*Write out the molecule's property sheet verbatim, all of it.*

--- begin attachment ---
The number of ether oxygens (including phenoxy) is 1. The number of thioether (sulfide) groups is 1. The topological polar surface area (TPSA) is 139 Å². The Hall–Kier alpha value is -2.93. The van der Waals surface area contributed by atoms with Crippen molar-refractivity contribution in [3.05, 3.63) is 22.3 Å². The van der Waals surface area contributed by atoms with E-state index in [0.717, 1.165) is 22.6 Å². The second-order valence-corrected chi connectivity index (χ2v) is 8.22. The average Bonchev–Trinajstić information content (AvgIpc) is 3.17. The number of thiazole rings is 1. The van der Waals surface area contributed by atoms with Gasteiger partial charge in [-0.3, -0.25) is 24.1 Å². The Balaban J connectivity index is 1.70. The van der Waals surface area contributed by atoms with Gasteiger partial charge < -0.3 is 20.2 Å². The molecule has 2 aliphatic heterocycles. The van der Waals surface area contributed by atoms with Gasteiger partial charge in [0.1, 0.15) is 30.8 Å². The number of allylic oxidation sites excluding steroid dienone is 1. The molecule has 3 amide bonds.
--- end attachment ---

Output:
The number of ether oxygens (including phenoxy) is 1. The number of thioether (sulfide) groups is 1. The topological polar surface area (TPSA) is 139 Å². The Hall–Kier alpha value is -2.93. The van der Waals surface area contributed by atoms with Crippen molar-refractivity contribution in [3.05, 3.63) is 22.3 Å². The van der Waals surface area contributed by atoms with E-state index in [0.717, 1.165) is 22.6 Å². The second-order valence-corrected chi connectivity index (χ2v) is 8.22. The average Bonchev–Trinajstić information content (AvgIpc) is 3.17. The number of thiazole rings is 1. The van der Waals surface area contributed by atoms with Gasteiger partial charge in [-0.3, -0.25) is 24.1 Å². The Balaban J connectivity index is 1.70. The van der Waals surface area contributed by atoms with Gasteiger partial charge < -0.3 is 20.2 Å². The molecule has 2 aliphatic heterocycles. The van der Waals surface area contributed by atoms with Gasteiger partial charge in [0.1, 0.15) is 30.8 Å². The number of allylic oxidation sites excluding steroid dienone is 1. The molecule has 3 amide bonds.